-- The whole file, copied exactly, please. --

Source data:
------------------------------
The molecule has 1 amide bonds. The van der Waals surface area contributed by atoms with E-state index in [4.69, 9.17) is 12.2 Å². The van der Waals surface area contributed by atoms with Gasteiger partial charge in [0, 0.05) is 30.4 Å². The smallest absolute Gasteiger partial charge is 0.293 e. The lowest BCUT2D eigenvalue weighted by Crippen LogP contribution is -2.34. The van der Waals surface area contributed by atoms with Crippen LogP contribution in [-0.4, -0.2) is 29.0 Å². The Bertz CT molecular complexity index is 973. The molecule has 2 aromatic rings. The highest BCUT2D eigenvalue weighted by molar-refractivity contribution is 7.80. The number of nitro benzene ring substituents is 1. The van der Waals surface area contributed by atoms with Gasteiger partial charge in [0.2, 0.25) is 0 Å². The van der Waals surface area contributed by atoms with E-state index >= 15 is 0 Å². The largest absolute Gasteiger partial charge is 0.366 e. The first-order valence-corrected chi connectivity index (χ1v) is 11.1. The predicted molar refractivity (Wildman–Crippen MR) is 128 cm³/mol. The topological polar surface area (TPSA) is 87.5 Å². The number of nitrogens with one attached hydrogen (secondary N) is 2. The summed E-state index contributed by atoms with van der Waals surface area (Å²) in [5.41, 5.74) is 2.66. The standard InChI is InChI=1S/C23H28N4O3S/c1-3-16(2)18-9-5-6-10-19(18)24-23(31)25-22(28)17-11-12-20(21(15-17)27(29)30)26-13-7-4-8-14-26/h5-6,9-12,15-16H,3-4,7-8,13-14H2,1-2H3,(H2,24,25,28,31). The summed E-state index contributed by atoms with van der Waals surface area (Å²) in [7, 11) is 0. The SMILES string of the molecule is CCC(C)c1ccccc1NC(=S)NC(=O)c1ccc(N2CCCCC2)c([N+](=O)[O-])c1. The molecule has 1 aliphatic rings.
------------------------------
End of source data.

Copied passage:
The molecule has 1 amide bonds. The van der Waals surface area contributed by atoms with E-state index in [4.69, 9.17) is 12.2 Å². The van der Waals surface area contributed by atoms with Gasteiger partial charge in [0, 0.05) is 30.4 Å². The smallest absolute Gasteiger partial charge is 0.293 e. The lowest BCUT2D eigenvalue weighted by Crippen LogP contribution is -2.34. The van der Waals surface area contributed by atoms with Crippen LogP contribution in [-0.4, -0.2) is 29.0 Å². The Bertz CT molecular complexity index is 973. The molecule has 2 aromatic rings. The highest BCUT2D eigenvalue weighted by molar-refractivity contribution is 7.80. The number of nitro benzene ring substituents is 1. The van der Waals surface area contributed by atoms with Gasteiger partial charge in [0.2, 0.25) is 0 Å². The van der Waals surface area contributed by atoms with E-state index >= 15 is 0 Å². The largest absolute Gasteiger partial charge is 0.366 e. The first-order valence-corrected chi connectivity index (χ1v) is 11.1. The predicted molar refractivity (Wildman–Crippen MR) is 128 cm³/mol. The topological polar surface area (TPSA) is 87.5 Å². The number of nitrogens with one attached hydrogen (secondary N) is 2. The summed E-state index contributed by atoms with van der Waals surface area (Å²) in [5.41, 5.74) is 2.66. The standard InChI is InChI=1S/C23H28N4O3S/c1-3-16(2)18-9-5-6-10-19(18)24-23(31)25-22(28)17-11-12-20(21(15-17)27(29)30)26-13-7-4-8-14-26/h5-6,9-12,15-16H,3-4,7-8,13-14H2,1-2H3,(H2,24,25,28,31). The summed E-state index contributed by atoms with van der Waals surface area (Å²) in [7, 11) is 0. The SMILES string of the molecule is CCC(C)c1ccccc1NC(=S)NC(=O)c1ccc(N2CCCCC2)c([N+](=O)[O-])c1. The molecule has 1 aliphatic rings.